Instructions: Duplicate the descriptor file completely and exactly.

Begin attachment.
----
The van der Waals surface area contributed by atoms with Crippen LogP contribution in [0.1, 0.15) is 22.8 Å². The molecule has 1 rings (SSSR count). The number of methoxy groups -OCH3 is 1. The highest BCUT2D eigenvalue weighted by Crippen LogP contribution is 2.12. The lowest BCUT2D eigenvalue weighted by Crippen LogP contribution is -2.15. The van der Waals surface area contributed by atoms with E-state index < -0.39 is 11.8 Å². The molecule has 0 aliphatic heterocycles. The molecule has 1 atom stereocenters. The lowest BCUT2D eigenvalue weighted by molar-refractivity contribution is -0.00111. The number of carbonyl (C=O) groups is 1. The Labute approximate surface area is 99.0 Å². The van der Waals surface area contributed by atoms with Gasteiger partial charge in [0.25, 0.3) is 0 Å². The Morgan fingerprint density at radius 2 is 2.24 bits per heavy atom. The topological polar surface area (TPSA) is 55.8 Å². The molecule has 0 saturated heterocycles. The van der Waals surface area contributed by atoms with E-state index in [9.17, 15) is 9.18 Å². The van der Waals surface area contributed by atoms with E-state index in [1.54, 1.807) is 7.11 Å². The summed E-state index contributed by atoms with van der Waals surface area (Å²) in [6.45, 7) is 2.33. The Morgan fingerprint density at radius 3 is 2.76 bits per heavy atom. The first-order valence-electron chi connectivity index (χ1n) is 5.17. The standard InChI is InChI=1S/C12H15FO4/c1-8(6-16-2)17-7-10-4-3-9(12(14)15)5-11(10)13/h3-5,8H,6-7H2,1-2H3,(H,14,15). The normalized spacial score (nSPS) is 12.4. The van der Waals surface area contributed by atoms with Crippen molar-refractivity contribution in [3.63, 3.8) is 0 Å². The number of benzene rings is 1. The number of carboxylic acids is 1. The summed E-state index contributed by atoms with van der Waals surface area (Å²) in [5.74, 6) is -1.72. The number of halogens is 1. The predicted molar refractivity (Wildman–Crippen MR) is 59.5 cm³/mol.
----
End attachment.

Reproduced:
The van der Waals surface area contributed by atoms with Crippen LogP contribution in [0.1, 0.15) is 22.8 Å². The molecule has 1 rings (SSSR count). The number of methoxy groups -OCH3 is 1. The highest BCUT2D eigenvalue weighted by Crippen LogP contribution is 2.12. The lowest BCUT2D eigenvalue weighted by Crippen LogP contribution is -2.15. The van der Waals surface area contributed by atoms with E-state index < -0.39 is 11.8 Å². The molecule has 0 aliphatic heterocycles. The molecule has 1 atom stereocenters. The lowest BCUT2D eigenvalue weighted by molar-refractivity contribution is -0.00111. The number of carbonyl (C=O) groups is 1. The Labute approximate surface area is 99.0 Å². The van der Waals surface area contributed by atoms with Gasteiger partial charge in [0.25, 0.3) is 0 Å². The Morgan fingerprint density at radius 2 is 2.24 bits per heavy atom. The topological polar surface area (TPSA) is 55.8 Å². The molecule has 0 saturated heterocycles. The van der Waals surface area contributed by atoms with E-state index in [9.17, 15) is 9.18 Å². The van der Waals surface area contributed by atoms with E-state index in [1.54, 1.807) is 7.11 Å². The summed E-state index contributed by atoms with van der Waals surface area (Å²) in [6.45, 7) is 2.33. The Morgan fingerprint density at radius 3 is 2.76 bits per heavy atom. The first-order valence-electron chi connectivity index (χ1n) is 5.17. The standard InChI is InChI=1S/C12H15FO4/c1-8(6-16-2)17-7-10-4-3-9(12(14)15)5-11(10)13/h3-5,8H,6-7H2,1-2H3,(H,14,15). The normalized spacial score (nSPS) is 12.4. The van der Waals surface area contributed by atoms with Crippen molar-refractivity contribution in [3.63, 3.8) is 0 Å². The number of benzene rings is 1. The number of carboxylic acids is 1. The summed E-state index contributed by atoms with van der Waals surface area (Å²) in [5.74, 6) is -1.72. The number of halogens is 1. The predicted molar refractivity (Wildman–Crippen MR) is 59.5 cm³/mol.